“The best love is the kind that awakens the soul and makes us reach for more,” claims Nicholas Sparks, “that plants a fire in our hearts and brings peace to our minds.” If the clamorous, amorous, rapturous response to Sparks’ 17 novels, which have sold more than 90-million copies, proves anything, it’s that Sparks is not alone in his beliefs. The Omaha, Nebraska native, born 49 years ago on New Year’s Eve, is widely considered the finest living purveyor of love stories, as evidenced in works like Message in a Bottle, A Walk to Remember, Nights in Rodanthe, and his 1996 debut, The Notebook. The latter title, turned into a beloved, hit 2004 film starring Ryan Gosling, Gena Rowlands, James Garner, and Rachel McAdams, was actually Sparks’ third book, the first two still unpublished, penned during off-hours at his day job as a pharmaceutical rep. The manuscript sat unnoticed for two years in a New York agent’s slush pile. Once the pages were read, though, Sparks’ life changed almost overnight. He had a $1-million publishing advance in his pocket and the book became a New York Times bestseller in its first week of release. Eleven of Sparks’ novels, including the 2013 tome The Longest Ride, have been turned into feature films. In Ride, the filmed version starring Scott Eastwood, Britt Robertson, Jack Huston, and Oona Chaplin, Sparks masterfully interweaves the story of two unlikely, modern-day lovers with the profoundly emotional, World War II-era romance of another couple. In trademark fashion, Sparks sticks the landing with a narrative volta that would make O. Henry snap his every pencil. That’s what “the best kind of love” can do, at least if you’re Nicholas Sparks.
Coming clean, a, uh, friend of mine cried a couple of times reading The Longest Ride.
That’s what people tend to do in my novels. (Laughs) So thank you. And you’re not alone.
In many ways, The Longest Ride feels like the novel you’ve been writing towards for many years. All of the trademark themes – the mortality, the irony, the redemption, the power of the epistolary, the endurance of love – they are all in full form and focus in this book.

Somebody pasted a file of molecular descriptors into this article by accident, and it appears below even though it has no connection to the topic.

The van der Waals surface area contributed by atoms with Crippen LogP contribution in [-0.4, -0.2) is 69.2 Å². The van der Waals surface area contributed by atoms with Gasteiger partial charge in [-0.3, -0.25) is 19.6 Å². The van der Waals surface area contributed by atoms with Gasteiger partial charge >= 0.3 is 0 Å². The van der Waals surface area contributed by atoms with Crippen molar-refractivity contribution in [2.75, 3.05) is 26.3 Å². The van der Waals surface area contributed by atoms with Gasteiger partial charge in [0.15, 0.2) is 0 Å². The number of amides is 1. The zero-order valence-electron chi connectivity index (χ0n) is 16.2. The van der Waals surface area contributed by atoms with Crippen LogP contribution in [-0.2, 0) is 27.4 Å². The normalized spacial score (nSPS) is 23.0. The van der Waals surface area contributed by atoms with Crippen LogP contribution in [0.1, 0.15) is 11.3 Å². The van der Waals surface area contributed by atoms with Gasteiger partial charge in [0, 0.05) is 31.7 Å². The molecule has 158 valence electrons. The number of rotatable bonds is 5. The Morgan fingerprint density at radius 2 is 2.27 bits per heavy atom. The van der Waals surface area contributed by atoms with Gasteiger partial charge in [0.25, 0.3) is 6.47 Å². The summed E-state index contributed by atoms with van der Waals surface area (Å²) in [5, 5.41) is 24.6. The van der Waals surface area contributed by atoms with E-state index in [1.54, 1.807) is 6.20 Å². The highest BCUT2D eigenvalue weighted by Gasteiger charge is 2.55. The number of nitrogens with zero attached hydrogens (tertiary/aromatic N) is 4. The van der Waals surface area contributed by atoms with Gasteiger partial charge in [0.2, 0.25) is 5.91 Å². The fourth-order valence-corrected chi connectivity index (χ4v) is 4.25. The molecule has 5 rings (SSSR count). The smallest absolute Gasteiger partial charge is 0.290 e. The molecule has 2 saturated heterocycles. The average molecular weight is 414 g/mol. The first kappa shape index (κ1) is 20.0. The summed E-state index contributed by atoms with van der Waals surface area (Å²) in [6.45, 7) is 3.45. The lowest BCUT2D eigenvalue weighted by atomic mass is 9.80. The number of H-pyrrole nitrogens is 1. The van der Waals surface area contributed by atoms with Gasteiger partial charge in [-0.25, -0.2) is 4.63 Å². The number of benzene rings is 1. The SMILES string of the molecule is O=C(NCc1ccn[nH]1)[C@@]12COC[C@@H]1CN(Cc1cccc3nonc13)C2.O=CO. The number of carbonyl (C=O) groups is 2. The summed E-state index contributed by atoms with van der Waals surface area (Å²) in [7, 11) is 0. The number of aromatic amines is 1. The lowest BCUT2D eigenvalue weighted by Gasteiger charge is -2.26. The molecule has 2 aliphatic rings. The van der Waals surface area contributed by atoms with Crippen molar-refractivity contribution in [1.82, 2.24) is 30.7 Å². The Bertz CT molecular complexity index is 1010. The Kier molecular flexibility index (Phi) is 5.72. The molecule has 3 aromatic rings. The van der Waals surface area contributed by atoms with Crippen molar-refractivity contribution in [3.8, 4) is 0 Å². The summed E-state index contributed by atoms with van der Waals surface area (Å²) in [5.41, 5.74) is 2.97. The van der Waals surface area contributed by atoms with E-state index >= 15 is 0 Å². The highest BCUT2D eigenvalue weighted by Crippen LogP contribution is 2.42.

I was hoping that by the time I finished writing The Longest Ride that I would love the novel. I think that the novel turned out as well as I could make it. It’s about the highest quality work that I can do. I just hope the readers continue to enjoy it, as I always do. I always want to think that my readers will find much to enjoy in my novels. In the end, it’s the readers who always choose. If you’re asking me if I’m happy with it, I think it’s if not the best work I’ve ever done, then it’s close to it.
You’ve sold some 90-million books. Why do you think your books connect so deeply with readers?
I think that the novels succeed in accomplishing what they set out to do. If someone reads a thriller, what they want is to be thrilled. If someone reads a horror novel, what they want is to be frightened. If they read a romance novel, what they want is romantic fantasy. When people sit down to read my novels, what they hope to feel are all of the big emotions of life in a very universal, yet original, story in a time and place that feel very real. By my making the place and the people and the feelings real, by the time a reader closes the cover of one of my books, they have, hopefully, felt all of the emotions of life. It feels almost as if they’ve lived a little life with the characters. That’s what these novels are supposed to do – move the reader through all of the emotions of life. They’re not just supposed to thrill or scare, though those can be elements sometimes, but they’re supposed to move you through all of the feelings of life. By doing that, I thing the novels resonate with readers around the world.
There is both an epic quality and a profound intimacy in The Longest Ride. How does that happen?
I will tell you mechanically how I’ve done it. (Laughs) First, I wrote the story of Ira and Ruth. I wrote that from beginning to end, broke it into seven 20-page sections, so to speak. I didn’t even call them chapters; I called them sections. Once I was done with the story of Ira and Ruth, right up to the point where their story intersects with Luke and Sophia, then I literally set those sections aside and I started writing the story of Luke and Sophia. I wrote that up to the point where their story intersected with Ira and Ruth, and then I wrote through to the end. Then what I had, essentially, were two pieces that I had to puzzle together. It all seemed to fit together perfectly with virtually no editing. I was in a hotel room in Vancouver, and it took about 2 ½ hours to bring those stories together – to lay out those pages on the bed and put the storylines together. My agent was on pins and needles. She had written me about 15 letters asking me how on earth I was going to get these two stories to come together. (Laughs) I think subconsciously I kind of always knew they would. The hardest part of putting the two stories together was making sure the chapters were numbered correctly. And that wasn’t hard at all.